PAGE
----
The performances deserve mentioning here, too. Brandon Routh is not merely adequate in the starring role—he excels. In the shadow of the incomparable Christopher Reeve, in his signature role, in a film that deliberately echoes Reeve’s great films, Routh makes Superman his own. Yes, his Superman shares the upstanding decency and all-around good-guy qualities of Reeve’s incarnation, and yes, his Clark is sheepish and bumbling, but Routh’s work here is by no means a cheap piece of mimicry. He performs with sincerity and surprising subtlety. Kevin Spacey earns his pay and then some, as well. His Lex Luthor is a buffoon, true, but he is a buffoon with the motive and the means to kill Superman, along with a big chunk of the world’s population. And because his evil scheme is so elegantly simple—tossing a crystal into the ocean, as opposed to, oh, I don’t know, contaminating an entire city’s water supply with a hallucinogenic agent, then stealing a futuristic microwave weapon and employing it on a hijacked elevated train in order to vaporize the contaminated water and drive the population insane for reasons which are vague at best, for instance—it seems perfectly plausible within the logic of the film.
Similarities between this and the original Superman abound, which some critics have taken as a lack of creativity on the part of the creators of Superman Returns. These critics miss two very important points: First, the repetition serves to advance one of the most important themes of the story—that you can’t go home again—or, as better expressed by Bob Dylan, “You can always come back, but you can’t come back all the way.” Superman returns to earth after five years. So much remains as it was; his mother still lives on the family farm, Lois and Jimmy and Perry still work at the Daily Planet, even Lex Luthor is still around and still seeking to make a buck in real estate at the cost of billions of lives. But when Superman tries to recapture the life he left behind, he finds it impossible. Just as in the original film, he takes Lois on an intimate nighttime flight around the city. This time there is a feeling of melancholy, not the romantic exhilaration of the first time, but the sad glimpsing of a lost opportunity.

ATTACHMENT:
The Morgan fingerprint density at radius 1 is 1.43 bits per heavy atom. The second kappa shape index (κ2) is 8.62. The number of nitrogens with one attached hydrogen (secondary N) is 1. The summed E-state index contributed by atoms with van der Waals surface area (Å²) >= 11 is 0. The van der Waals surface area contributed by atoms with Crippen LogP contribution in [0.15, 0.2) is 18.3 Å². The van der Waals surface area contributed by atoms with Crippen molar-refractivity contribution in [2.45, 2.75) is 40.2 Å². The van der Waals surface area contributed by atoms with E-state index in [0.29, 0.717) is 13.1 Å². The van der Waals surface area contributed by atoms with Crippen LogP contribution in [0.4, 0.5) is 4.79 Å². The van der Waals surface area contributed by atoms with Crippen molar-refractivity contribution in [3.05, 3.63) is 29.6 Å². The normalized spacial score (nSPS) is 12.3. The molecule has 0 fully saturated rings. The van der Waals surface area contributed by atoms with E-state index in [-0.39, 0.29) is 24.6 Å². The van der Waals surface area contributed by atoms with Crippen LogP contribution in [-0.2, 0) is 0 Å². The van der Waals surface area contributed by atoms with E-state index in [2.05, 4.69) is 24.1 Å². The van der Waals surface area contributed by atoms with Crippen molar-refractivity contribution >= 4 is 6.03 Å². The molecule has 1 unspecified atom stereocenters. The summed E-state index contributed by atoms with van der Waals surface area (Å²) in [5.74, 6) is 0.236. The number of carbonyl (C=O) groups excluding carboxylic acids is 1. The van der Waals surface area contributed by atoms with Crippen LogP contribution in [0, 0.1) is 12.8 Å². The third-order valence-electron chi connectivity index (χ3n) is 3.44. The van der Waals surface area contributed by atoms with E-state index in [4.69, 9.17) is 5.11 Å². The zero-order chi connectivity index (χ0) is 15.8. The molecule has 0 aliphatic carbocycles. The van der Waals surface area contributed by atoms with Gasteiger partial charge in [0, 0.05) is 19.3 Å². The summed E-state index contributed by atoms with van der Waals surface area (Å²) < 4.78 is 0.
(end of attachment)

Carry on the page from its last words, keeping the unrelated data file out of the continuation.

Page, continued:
The second point missed by critics is that, while the story of Superman Returns contains many parallels with the earlier films, there is also a wealth of new material. In some cases, as with Luthor’s discoveries about the crystals that built Superman’s fortress of solitude, the new material serves to enlarge ideas originated in the first two movies; but usually what we get here is entirely new. Lois Lane is engaged to be married, has a young son, and has left her rooftop city apartment for a suburban home along the river. She is about to claim her long coveted Pulitzer Prize for an editorial entitled “Why the World Doesn’t Need Superman.” What other superhero film in recent memory has dared to alter the status quo of its hero to such a degree, and done so with such astounding success? Hulk comes to mind, but even it leaves its characters in more or less the same places they occupy in the comics; and the characters in the Hulk mythos are not the universally recognized icons that are Superman and his supporting cast. Yes, Batman Begins deviated from its source material a great deal at several points, but these deviations were all arbitrary and uncreative, did not serve to enrich the story or the characters, and resulted in a movie that, under the Geneva Convention, may not be shown to prisoners of war. When the creators of Superman Returns depart from the comics-established status quo, especially when they turn to the question of who exactly is the father of Lois’s child, they do so for the sake of exploring their characters and deepening their story, and with a skill and sensitivity that would be impressive in a film where there wasn’t a cape to be found.
All of these elements, plus many others I haven’t described here, combine into a work of real substance. Late in the film, as Superman flies into the hellish, otherworldly landscape created by Luthor’s stolen crystals, there is real drama, a genuine sense of peril, not the feeling of obligatory action that characterizes the lesser films of this genre, or blockbuster-type movies in general. When these characters speak to one another, their exchanges are not stilted or corny, but heartfelt and sometimes painful. And the movie doesn’t cheat its way to a happy ending. Superman saves the day, sure enough, but finds no easy solutions in his relationships with Lois or her new family.
Superman Returns is both an apt tribute to its landmark predecessors, and a classic on its own merits. It recreates the sense of awe and wonder in its subject that permeated those earlier films, and goes beyond that to tell a story of real beauty, with characters that think and feel and yearn. Bryan Singer, his writers, and the exceptional cast, have produced a masterpiece.